The Parks case is hardly the only example of scienter issues surrounding sleep-related crimes. Cases involving murder while sleeping date back to the mid 1800’s in the United States. In 1847, Albert Tirrell was acquitted of slitting a prostitute’s throat and burning down her brothel after his attorney convinced the jury that Tirrell was a chronic sleepwalker and had committed the acts while asleep.
In Kentucky in the 1870s, a man was acquitted of murder on appeal after presenting evidence of his history of sleepwalking, as well as the fact that he was sleep-deprived on the night of the incident. This evidence was initially withheld from the jury. The case was Fain v. Commonwealth, and the defendant had been sleeping in the lobby of a hotel when a porter tried to wake him. The man responded to the porter’s shaking by drawing a gun and shooting him multiple times. Testimony was offered that Fain expressed great sadness when the situation was later explained to him.
In State v. Bradley, a defendant in Texas won on appeal after he fatally shot his girlfriend in the middle of the night. The defendant had concerns that an enemy would attack him while he was sleeping, so he slept with a gun hidden under his pillow. When he was startled by noises in the middle of the night, he sprang into action and fired multiple shots. When he calmed himself, he found his girlfriend dead at the foot of the bed.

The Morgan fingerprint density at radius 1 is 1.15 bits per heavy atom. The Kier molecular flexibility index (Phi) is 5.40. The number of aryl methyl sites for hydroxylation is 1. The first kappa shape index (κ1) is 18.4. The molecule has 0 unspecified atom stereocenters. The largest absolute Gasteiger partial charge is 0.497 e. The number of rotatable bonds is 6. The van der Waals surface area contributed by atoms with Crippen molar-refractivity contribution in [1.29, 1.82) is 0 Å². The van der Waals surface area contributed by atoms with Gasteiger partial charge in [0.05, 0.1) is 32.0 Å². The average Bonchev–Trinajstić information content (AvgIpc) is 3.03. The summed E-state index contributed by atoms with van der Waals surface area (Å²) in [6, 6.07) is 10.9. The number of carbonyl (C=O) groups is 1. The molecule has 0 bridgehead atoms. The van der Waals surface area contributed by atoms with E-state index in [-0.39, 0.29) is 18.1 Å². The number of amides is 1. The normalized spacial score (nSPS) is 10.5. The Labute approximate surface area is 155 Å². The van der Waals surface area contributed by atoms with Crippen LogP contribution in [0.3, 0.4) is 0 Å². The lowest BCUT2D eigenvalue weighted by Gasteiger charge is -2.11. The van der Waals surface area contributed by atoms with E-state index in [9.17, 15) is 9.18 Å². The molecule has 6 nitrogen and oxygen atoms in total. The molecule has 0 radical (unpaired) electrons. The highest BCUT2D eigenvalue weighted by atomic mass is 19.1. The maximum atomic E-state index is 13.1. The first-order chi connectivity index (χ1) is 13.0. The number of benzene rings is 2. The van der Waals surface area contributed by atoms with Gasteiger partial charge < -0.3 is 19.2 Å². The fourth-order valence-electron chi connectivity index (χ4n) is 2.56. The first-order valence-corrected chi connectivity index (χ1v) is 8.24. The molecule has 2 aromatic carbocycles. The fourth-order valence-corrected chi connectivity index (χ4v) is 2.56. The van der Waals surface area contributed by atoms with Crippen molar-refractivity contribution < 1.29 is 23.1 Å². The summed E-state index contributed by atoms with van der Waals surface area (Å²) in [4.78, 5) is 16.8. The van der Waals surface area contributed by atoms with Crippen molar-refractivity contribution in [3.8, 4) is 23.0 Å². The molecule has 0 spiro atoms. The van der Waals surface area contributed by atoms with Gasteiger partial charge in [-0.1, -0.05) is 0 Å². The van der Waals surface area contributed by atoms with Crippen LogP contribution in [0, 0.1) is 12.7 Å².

[D]efendants who turn themselves in and show remorse tend to be more successful than defendants who show any signs of deceit or motive.
While these cases demonstrate that a jury may be persuaded by a sleep-related defense, other cases prove the defense is not always as successful. In 1994, Michael Ricksgers attempted to claim sleep apnea as a defense during his trial for fatally shooting his wife next to him in bed. In that case, prosecutors also presented evidence that his wife was planning to leave him. Ricksgers was convicted of the murder.
A couple years later, Scott Falater attempted to use sleepwalking and sleep deprivation as a defense after stabbing his wife 44 times and then drowning her in their backyard pool. The prosecution overcame the defense by presenting testimony from a witness who saw Falater giving commands to his dog during the incident at the pool, as well as showing that Falater had hidden evidence.
A particularly brutal attack in 2001 led to the conviction of Stephen Reitz. There, Reitz bludgeoned and stabbed his lover to death and then claimed he was asleep for the whole ordeal. After prosecutors revealed a history of violence between the couple, including an incident where he threatened to stab her, the jury returned a guilty verdict in the 2004 trial.